Costly Prescription Drugs Under Scrutiny of Congress
Written by Editor   
Tuesday, November 10, 2015 07:19 PM

Prescription drug prices are getting more attention on Capitol Hill, with two senators from opposite sides of the aisle announcing plans to investigate, while House Democrats declared they were forming a task force on the issue as well.

With the formation of the new task force and several related bills pending in the House, Rep. Peter Welch (D-Vt.) said the message to big pharma is clear: "The rip-off days are over."

Sen. Claire McCaskill (D-Mo.) and Sen. Susan Collins (R-Maine) announced a bipartisan probe into drug costs. The senators are requesting drug pricing information from four companies whose products' prices have recently spiked.

"We need to get to the bottom of why we're seeing huge spikes in drug prices that seemingly have no relationship to research and development costs," McCaskill said, in the statement.

According to the release, the investigation will look into:

  • "Substantial price increases on recently acquired off-patent drugs"

  • "Mergers and acquisitions within the pharmaceutical industry that have led to dramatic increases in off-patent drug prices"

  • "The FDA's role in the drug approval process for generic drugs, the agency's distribution protocols, and, if necessary, its off-label regulatory regime"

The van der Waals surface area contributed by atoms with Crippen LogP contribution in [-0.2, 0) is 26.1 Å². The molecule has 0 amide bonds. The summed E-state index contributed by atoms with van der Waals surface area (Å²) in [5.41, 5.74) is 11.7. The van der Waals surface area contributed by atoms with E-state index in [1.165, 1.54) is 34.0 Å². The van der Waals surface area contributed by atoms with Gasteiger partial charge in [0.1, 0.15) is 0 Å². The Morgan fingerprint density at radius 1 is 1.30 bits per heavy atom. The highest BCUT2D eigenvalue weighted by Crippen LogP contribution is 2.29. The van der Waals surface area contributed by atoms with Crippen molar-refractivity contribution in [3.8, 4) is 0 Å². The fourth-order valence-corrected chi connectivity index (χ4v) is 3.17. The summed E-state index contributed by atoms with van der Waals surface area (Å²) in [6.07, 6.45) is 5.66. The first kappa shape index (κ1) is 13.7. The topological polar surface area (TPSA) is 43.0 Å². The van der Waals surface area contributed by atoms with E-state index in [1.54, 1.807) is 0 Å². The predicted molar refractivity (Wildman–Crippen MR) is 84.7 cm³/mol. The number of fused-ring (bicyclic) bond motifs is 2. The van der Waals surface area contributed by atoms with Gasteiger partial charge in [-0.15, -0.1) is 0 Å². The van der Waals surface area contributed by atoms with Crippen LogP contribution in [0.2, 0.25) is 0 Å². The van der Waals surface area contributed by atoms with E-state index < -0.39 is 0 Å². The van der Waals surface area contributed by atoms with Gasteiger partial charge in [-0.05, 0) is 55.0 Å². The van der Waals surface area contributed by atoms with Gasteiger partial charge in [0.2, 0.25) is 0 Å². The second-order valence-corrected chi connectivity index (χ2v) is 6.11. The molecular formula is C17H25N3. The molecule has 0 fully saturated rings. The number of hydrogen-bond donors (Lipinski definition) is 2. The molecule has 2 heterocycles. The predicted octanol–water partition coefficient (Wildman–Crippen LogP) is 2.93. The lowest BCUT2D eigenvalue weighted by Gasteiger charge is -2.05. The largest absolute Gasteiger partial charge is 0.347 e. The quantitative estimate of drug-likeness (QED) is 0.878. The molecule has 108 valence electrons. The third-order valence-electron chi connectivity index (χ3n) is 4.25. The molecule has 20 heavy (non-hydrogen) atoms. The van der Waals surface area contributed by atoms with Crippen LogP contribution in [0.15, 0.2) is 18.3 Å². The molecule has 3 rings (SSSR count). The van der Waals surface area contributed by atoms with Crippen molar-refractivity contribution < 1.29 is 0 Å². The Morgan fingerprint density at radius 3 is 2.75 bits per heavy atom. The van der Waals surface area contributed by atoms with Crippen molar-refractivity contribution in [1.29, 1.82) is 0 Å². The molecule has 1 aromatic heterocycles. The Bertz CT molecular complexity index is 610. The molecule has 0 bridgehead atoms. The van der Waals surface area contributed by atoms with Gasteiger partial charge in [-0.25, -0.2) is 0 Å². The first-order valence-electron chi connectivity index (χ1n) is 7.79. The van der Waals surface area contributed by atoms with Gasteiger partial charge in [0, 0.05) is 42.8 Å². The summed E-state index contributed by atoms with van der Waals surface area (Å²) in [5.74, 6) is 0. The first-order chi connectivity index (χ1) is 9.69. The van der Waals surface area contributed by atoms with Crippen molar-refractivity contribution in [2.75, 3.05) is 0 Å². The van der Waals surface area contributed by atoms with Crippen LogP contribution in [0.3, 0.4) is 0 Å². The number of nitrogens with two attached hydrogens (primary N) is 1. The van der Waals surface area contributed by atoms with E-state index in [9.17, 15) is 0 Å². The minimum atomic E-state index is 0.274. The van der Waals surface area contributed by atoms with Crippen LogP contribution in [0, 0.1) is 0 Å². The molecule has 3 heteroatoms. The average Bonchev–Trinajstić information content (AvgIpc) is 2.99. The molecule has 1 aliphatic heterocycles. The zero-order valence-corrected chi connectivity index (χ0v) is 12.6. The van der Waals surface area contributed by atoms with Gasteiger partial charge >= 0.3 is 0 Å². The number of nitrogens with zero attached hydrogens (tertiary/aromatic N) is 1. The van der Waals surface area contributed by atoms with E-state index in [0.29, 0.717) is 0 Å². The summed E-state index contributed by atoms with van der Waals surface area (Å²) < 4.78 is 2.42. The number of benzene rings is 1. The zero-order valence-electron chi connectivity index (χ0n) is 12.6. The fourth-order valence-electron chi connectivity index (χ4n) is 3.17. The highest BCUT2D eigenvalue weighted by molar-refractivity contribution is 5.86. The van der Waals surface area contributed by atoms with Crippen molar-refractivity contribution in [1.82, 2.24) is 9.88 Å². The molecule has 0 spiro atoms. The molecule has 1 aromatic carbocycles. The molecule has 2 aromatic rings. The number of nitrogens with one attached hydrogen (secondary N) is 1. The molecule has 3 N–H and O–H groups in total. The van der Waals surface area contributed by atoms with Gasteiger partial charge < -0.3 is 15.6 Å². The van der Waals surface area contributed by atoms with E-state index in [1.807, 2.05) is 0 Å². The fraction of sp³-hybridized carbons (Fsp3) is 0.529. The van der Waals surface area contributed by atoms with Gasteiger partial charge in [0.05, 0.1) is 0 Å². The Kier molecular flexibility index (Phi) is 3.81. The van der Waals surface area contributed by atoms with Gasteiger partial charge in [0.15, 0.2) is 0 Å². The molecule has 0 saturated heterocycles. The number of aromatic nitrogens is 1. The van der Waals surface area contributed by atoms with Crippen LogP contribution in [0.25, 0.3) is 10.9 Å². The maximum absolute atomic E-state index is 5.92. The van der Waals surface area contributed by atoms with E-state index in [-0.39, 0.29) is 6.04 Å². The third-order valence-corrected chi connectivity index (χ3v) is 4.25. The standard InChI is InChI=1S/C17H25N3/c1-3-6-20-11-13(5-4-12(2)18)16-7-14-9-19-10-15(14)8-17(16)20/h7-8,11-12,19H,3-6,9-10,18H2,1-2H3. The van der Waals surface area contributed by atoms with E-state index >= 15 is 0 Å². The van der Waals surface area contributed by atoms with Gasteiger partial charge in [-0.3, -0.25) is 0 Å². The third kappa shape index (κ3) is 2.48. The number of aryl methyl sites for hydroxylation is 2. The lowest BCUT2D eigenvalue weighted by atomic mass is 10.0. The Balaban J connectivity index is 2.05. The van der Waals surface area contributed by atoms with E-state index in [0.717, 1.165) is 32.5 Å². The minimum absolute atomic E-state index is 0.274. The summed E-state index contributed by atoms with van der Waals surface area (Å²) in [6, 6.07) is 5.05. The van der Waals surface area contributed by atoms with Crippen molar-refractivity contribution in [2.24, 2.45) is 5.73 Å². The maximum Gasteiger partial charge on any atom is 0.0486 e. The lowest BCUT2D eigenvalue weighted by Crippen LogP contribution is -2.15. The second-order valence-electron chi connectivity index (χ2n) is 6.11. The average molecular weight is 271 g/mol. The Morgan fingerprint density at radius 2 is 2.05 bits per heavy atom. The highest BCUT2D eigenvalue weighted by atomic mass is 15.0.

The Senate Special Committee on Aging has scheduled an initial hearing on this issue for Dec. 9.

Rep. Lloyd Doggett (D-Texas) announced the formation of the "Affordable Drug Pricing Task Force.”  House representatives said they hope to advance legislation that would enable Health and Human Services Secretary Sylvia Burwell to negotiate Medicare prices and to force drug companies to be transparent about the cost of making their products.

“Exorbitant drug prices are not about one wrongdoing, or one drug, or one class of drugs; they are a systemic problem that involve a wide range of manufacturers," said Doggett.

Rep. Marcy Kaptur (D-Ohio) said the trend of drug companies buying existing drugs that lack competition and then "cranking up the price" until an alternative comes on the market is worrisome. Meanwhile, companies continue to claim the information around the cost of development is proprietary.

"If drug companies are going to make the argument that they need to price these drugs at such exorbitant rates because of the cost of [research and development] then they need to be proving it," she said.